has been one of my favorite shows on television. I’ve consistently watched it through its best seasons (2 and 4) and its worst (6 and 7), but I have always stuck with the seriesand will continue to do so because of how much I love the show’s characters. However, even though I’ve enjoyed Season 10 for the most part (particularly Castiel’s storyline with Claire and Dean’s with Cole), there’s been something missing from it that has kept it from becoming one of
‘s more memorable seasons. Unlike other past years, in which
has been able to tell an interesting season-long arc, while also giving Sam and Dean more personal stories of their own, Season 10 is completely lacking any individual arcs for the brothers, instead becoming so focused, and thereby dragged down, because of this year’s main plot.
For example, let’s took a look back at Season 2 of
. In that season, the main plot that drove the action was Sam and Dean’s mission to find and kill Azazel and avenge their parents; it was simple and compelling, and it worked incredibly well, especially when everything culminated in the two-part finale, “All Hell Breaks Loose.” But the brothers’ hunting for Yellow Eyes wasn’t the only dramatic storyline that grabbed the audience’s attention that season; the series also had Sam dealing with his visions, which, at that time, he had no idea were caused by demon blood, while Dean struggled with the death of John and the task that his father had given him: save Sam, and if you can’t, kill him. These two stories connected with and informed the larger arc of Season 2; they gave Sam and Dean greater purpose than simply just hunting.
And this formula has also worked well even in later seasons of the show. For example,
‘s eighth season had Dean dealing with returning from Purgatory and his friendship with Benny, the vampire and Sam finding it difficult to return to the hunting life with his brother after having started a life with with a woman he loved, Amelia. Now, even though Amelia never worked too well as a character, the renewed struggle that Sam felt between having a normal life and one with his brother was still palpable, and his choice to immerse himself completely back into the hunter lifestyle and take on the trials, which would hopefully lock the gates of Hell forever but, by doing so, would also kill Sam, was enriched because of what we had seen him go through earlier in the season.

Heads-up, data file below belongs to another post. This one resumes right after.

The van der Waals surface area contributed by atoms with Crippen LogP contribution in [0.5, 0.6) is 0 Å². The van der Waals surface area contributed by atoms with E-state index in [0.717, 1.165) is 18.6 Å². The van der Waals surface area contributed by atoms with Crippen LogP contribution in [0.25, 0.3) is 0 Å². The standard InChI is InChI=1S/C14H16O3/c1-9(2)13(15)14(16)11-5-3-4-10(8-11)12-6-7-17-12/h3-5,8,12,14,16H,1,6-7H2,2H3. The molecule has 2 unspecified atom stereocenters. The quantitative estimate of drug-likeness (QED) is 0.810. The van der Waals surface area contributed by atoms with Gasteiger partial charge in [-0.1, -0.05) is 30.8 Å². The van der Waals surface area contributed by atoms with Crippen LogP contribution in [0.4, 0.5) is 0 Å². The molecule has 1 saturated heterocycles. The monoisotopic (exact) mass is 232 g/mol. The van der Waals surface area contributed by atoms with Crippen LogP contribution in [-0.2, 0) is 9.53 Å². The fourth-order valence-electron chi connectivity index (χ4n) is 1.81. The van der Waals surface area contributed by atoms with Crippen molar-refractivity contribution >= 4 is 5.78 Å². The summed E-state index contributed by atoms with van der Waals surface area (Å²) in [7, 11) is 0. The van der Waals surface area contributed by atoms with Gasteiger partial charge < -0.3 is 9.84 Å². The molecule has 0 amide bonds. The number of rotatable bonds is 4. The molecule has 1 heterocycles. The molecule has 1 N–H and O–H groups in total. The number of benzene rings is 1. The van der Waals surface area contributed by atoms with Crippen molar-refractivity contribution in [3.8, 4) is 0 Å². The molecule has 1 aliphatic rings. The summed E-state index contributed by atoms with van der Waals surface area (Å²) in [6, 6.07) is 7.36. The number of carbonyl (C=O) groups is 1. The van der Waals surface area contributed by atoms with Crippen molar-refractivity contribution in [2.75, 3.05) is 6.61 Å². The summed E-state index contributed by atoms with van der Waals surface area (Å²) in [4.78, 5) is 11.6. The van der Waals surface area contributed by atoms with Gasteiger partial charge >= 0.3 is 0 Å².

Unfortunately, Season 10 has been completely devoid of any individual, personal stories for Sam and Dean and has instead doubled down on the Mark of Cain storyline, which has given both Jared Padalecki and Jensen Ackles a chance to show off their acting chops, but has done little when it comes to exploring new sides of these characters. Instead,
has been reinforcing many of the same ideas and themes that it has expressed throughout the nine seasons prior to this one (family, brotherhood, sacrifice), and while I value all those messages and emotions (like most people, I’m sure, it was the connection between Sam and Dean that originally got me hooked on this show), it does disappoint me a little bit. It disappoints me because I know how truly terrific
can be when it tries to be something better, and the series has even shown that in its later, post-Kripke years (look at the past two seasons).
So while I’m excited to see how Rowena and Crowley and the Stynes plays into these final two episodes, and how (
spoiler alert for this Wednesday’s episode) Sam and Dean respond to the death of Charlie, I’m also hoping that the last two hours of Season 10 will signal a change, one that will lead to a more balanced and fulfilling S
. And I’ll keep watching until we get back there, because I know after one season or ten,
still has the ability to be one of the best shows on television, even it stumbles a few times along the way.
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Chris is the Managing Editor of TVOvermind. A graduate of Saint Joseph\'s University in Philadelphia, where he majored in English and Film, he has been writing for TVOvermind for over two years and has written about several different television shows, such as New Girl, Breaking Bad, Glee, and Homeland. Contact him through Twitter (@ckinger13) or email (firstname.lastname@example.org).